Tuesday, January 20, 2015

A good dog and avoiding a big mess

 My husband, Jerry, was out of town, so I planned to see a community theater production of “Beauty and the Beast.” Lucy, our sweet lab, has escaped several times by climbing the fence in the backyard.  I didn’t want to take a chance in leaving her out there with the possibility she might escape and get lost while I was gone, so as we’ve done many times, I left her in the house to hang out with the cats until I returned. I put the usual items she might chew out of reach (like the TV remote) and headed out. She's always been fine.

The production was stunning, and I left singing “’Beauty and the Beast” under my breath. What I didn’t know is our own little beast had a surprise for me on my return.

What are those rainbow colors all over her bed?

About eight tubes of artist’s oil paint. She had a special affinity for ultramarine blue as she decimated two tubes of it.

Then after she ruined her bed, she didn’t want to sleep in it and climbed onto a chair, which is documented by the colorful paw prints she left on the upholstery.

Yeah, I know, it’s my fault for leaving the tubes in reach, but it never occurred to me that our sweet dog would do such a thing.

I dropped to my hands and knees with Turpenoid and tried to scrub the paint off the rug in the den.

As I scrubbed, I thought Lucy is a really good dog, but I guessed even she still has her moments.

And I thought of those words from the play, “. . . tale as old as time . . .”

Solomon may have said it best, that there’s “. . . nothing new under the sun . . . “ (Ecclesiastes 1:9).

Dogs have always chewed things, and my good dog is no exception.

In the same way, no matter who we are, or how far we’ve come with the Lord, we still have the capacity to err, to step out of God’s purpose for our lives. And thinking otherwise reminds me of something Oswald Chambers said, “Unguarded strength is double weakness.”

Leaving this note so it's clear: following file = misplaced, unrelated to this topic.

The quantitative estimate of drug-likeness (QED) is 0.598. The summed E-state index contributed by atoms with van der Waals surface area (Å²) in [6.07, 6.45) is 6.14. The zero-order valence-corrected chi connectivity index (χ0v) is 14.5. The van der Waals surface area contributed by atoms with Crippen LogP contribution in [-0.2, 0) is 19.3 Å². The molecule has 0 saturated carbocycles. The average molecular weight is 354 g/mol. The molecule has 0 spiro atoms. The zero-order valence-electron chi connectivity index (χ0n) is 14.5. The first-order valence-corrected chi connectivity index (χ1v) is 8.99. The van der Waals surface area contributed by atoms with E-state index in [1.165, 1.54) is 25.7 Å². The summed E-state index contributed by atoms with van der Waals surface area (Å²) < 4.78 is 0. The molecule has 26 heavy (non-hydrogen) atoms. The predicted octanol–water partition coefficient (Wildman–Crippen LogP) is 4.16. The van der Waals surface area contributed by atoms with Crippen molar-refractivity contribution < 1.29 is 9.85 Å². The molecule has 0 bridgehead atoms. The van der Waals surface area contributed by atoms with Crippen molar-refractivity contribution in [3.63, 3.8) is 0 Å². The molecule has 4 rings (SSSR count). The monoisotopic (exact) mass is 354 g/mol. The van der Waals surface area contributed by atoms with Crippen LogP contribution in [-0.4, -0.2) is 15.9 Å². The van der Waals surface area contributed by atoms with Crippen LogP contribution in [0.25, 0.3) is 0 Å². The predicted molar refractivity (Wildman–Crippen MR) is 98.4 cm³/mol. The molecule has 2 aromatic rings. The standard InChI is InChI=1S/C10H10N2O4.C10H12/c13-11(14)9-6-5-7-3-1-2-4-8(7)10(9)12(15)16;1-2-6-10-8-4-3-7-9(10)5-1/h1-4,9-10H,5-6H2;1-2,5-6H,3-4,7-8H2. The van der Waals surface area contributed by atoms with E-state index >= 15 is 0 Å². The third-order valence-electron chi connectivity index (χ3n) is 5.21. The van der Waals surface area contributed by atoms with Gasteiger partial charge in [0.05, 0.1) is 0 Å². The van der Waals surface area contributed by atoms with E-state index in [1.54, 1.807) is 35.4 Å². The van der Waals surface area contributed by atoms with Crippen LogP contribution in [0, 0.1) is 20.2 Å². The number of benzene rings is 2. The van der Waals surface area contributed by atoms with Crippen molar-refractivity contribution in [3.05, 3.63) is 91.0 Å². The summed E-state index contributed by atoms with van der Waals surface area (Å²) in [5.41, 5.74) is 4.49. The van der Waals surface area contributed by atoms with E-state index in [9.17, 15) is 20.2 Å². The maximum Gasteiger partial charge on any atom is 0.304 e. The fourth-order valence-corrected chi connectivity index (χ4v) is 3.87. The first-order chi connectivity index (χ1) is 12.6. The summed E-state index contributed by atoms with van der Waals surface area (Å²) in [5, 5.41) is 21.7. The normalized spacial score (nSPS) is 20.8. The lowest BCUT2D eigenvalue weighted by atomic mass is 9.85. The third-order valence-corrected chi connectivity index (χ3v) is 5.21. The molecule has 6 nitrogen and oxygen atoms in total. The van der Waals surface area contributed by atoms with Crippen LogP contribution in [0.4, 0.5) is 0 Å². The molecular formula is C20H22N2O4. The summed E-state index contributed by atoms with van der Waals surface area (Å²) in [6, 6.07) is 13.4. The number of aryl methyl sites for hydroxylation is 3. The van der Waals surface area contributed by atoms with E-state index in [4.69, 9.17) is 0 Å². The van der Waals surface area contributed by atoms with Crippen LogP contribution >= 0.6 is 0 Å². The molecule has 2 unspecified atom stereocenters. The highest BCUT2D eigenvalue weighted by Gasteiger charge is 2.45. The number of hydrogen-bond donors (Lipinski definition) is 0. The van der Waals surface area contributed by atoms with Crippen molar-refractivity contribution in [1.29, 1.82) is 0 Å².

Additionally, the more we zero in on what God has for us, the more the enemy targets us and tries to derail us. He will use any tool in his box to do it, and especially likes to use the powerful ones, fear and doubt.

Sometimes in the spirit, it seems we are right on God’s purpose, but in the natural, everything seems to be unraveling. And it all looks so I.M.P.O.S.S.I.B.L.E. That’s when an avalanche of anxiety may overwhelm.

It’s also when we can choose to remember what He has poured into us and why the early church  “rehearsed all that God had done with them” (Acts14:27 KJV),  because of the times in which they lived, in the face of extreme opposition, it helped to remember God’s faithfulness. We remember that if we don’t guard our hearts and cling to the Lord and His word, we can wind up chewing up a few tubes of oil paint and making a big mess like my sweet dog Lucy.

And once that paint is out of the tube, well, do I have to say it? It’s not going back in.

I’m a bit short on paint for a project I intended to start this week. But on the other hand, even as we begin this process of getting a film into production, I’ve gained a strong reminder to not allow the enemy of my soul to move me away from God’s purpose, no matter how difficult the road.

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